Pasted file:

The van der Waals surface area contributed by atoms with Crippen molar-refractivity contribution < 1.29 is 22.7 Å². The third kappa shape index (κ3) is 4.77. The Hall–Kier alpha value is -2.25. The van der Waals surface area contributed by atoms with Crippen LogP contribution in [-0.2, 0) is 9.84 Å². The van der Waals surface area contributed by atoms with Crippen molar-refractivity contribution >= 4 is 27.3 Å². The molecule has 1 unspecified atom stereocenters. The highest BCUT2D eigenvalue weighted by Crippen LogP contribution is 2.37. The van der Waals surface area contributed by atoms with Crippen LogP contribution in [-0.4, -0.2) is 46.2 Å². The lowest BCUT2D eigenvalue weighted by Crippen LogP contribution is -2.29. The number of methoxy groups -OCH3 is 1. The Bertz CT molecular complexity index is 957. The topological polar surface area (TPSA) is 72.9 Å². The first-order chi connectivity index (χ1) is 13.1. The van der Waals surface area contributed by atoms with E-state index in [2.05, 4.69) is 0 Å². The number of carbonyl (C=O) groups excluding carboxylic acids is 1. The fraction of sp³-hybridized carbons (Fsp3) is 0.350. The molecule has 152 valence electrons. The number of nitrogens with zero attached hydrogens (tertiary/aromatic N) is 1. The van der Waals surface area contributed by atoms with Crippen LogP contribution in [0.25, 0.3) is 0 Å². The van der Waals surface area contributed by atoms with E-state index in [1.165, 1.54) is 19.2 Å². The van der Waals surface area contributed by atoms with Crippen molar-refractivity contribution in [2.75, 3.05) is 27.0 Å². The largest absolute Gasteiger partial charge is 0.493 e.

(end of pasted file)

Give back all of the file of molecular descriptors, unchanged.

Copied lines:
The van der Waals surface area contributed by atoms with Crippen molar-refractivity contribution < 1.29 is 22.7 Å². The third kappa shape index (κ3) is 4.77. The Hall–Kier alpha value is -2.25. The van der Waals surface area contributed by atoms with Crippen LogP contribution in [-0.2, 0) is 9.84 Å². The van der Waals surface area contributed by atoms with Crippen molar-refractivity contribution >= 4 is 27.3 Å². The molecule has 1 unspecified atom stereocenters. The highest BCUT2D eigenvalue weighted by Crippen LogP contribution is 2.37. The van der Waals surface area contributed by atoms with Crippen LogP contribution in [-0.4, -0.2) is 46.2 Å². The lowest BCUT2D eigenvalue weighted by Crippen LogP contribution is -2.29. The number of methoxy groups -OCH3 is 1. The Bertz CT molecular complexity index is 957. The topological polar surface area (TPSA) is 72.9 Å². The first-order chi connectivity index (χ1) is 13.1. The van der Waals surface area contributed by atoms with E-state index in [2.05, 4.69) is 0 Å². The number of carbonyl (C=O) groups excluding carboxylic acids is 1. The fraction of sp³-hybridized carbons (Fsp3) is 0.350. The molecule has 152 valence electrons. The number of nitrogens with zero attached hydrogens (tertiary/aromatic N) is 1. The van der Waals surface area contributed by atoms with Crippen LogP contribution in [0.25, 0.3) is 0 Å². The van der Waals surface area contributed by atoms with E-state index in [1.165, 1.54) is 19.2 Å². The van der Waals surface area contributed by atoms with Crippen molar-refractivity contribution in [2.75, 3.05) is 27.0 Å². The largest absolute Gasteiger partial charge is 0.493 e.